Adventure

Routt to Adventure: Classic Skiing at Haymaker Nordic Center (with video)

Routt to Adventure: Classic Skiing at Haymaker Nordic Center (with video)

Last week a good friend of mine left town for a new job down south. Before hitting the road, she did an epic farewell tour, crossing things off her list of things to do in Steamboat Springs. We both wanted to try Nordic skiing, so we went to the Haymaker Nordic Center.

Neither of us had ever done classic skiing and I only Nordic skied a few times in fifth grade gym class in Vermont. I had recently learned the moves, however, while backcountry skiing at Bluebird Backcountry.

We considered taking a lesson, but figured we could do just fine on our own, even if we weren’t doing it 100% right. We just wanted to spend a few hours outside on a nice day and leave saying we had tried something new.



Nordic gear is like the backpack version of ski gear. Everything is so small, light and easy to manage. The boots are soft and comfortable compared to all other winter sports boots.

I had no reference on how skinny skis move and react to adjustments. I put on my alpine skis and I have the impression that they are an extension of my leg. I can move them around however I want, and I know how they will react to everything from a toe flick to a change in direction. Those skinny uppers that barely fit under the width of my foot were weird.



My friend had never skied before, and she did wonders! Throughout the afternoon, she only fell a handful of times. I fell twice just trying to figure out how to get up the first hill.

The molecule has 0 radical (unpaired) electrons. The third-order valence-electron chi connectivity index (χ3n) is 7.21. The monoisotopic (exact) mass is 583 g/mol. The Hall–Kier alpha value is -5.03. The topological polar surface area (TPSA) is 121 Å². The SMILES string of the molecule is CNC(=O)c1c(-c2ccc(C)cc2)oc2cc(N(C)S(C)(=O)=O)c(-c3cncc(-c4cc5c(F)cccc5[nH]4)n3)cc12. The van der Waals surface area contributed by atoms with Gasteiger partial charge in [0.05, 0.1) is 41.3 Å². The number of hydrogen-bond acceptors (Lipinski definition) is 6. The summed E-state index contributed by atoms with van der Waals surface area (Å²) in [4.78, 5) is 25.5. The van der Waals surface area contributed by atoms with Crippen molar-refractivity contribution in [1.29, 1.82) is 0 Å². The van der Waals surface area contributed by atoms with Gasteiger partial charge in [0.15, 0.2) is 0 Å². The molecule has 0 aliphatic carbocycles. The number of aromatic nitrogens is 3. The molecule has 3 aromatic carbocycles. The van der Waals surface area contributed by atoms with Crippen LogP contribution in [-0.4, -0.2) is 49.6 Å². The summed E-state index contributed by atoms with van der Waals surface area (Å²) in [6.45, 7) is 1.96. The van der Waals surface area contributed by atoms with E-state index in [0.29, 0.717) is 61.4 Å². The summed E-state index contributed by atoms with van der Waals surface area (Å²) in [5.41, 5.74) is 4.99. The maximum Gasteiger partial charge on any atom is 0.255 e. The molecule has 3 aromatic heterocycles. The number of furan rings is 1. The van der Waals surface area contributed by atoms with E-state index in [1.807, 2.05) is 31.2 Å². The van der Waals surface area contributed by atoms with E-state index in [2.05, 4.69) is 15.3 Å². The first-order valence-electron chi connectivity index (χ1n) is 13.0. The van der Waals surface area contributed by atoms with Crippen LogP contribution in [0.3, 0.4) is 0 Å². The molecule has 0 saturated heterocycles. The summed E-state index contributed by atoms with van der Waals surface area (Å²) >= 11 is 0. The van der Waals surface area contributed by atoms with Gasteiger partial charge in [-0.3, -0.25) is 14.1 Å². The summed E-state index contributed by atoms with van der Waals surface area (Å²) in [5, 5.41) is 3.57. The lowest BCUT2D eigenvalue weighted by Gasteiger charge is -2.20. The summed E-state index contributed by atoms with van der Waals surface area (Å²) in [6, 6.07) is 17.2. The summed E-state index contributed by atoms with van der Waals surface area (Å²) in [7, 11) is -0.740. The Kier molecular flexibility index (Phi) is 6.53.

I had never been in this situation before. Normally I can navigate even steep slopes with alpine skis just by skating. That didn’t seem like an option here. I was trying, but the movements weren’t smooth and didn’t amount to much. I had to find something soon, so I could help my friend up the little hill to start the bunny earring.

The classic track was smooth despite a very hot day. I was expecting sticky snow, but our skis couldn’t find anything to hold on to. We found that the classic off-trail movement was the most efficient way to get up the hill.

Yes, I know that’s probably incorrect. Next time I’ll take a lesson and learn the right way. We were just there to have fun, and once we got up the hill the fun started. Classic skiing is so slippery and relaxed.

“We could have been really good at it,” my friend said.

If only we had started the sport years earlier, rather than days before she left town.

People commented on the weird conditions, and we just nodded like we’ve seen a lot of the conditions in our time as Nordic skiers, and yes, it was weird. We had no idea, but it made us feel better that we were doing pretty well on the slippery snow.

We gained confidence on the skis as the afternoon progressed. We did a short loop around bunny ears, repeated some of it, then switched to Fox Trail as we were going faster than expected. A few kind people offered advice when we said it was our first day, which I’m sure we didn’t need to say. Our technique, or lack thereof, probably alerted them long before us.

The Haymaker Nordic Center offers a wide variety of terrain for classic and skate skiers.

Next time we will be better educated but we managed to spend an afternoon together doing something new and enjoying the sun.

I’ve said it before and I’ll say it again and again: people should always seek to learn new things. It’s humbling, it reminds us that we don’t know everything (which many people can benefit from), and it’s just plain fun to try out a new skill.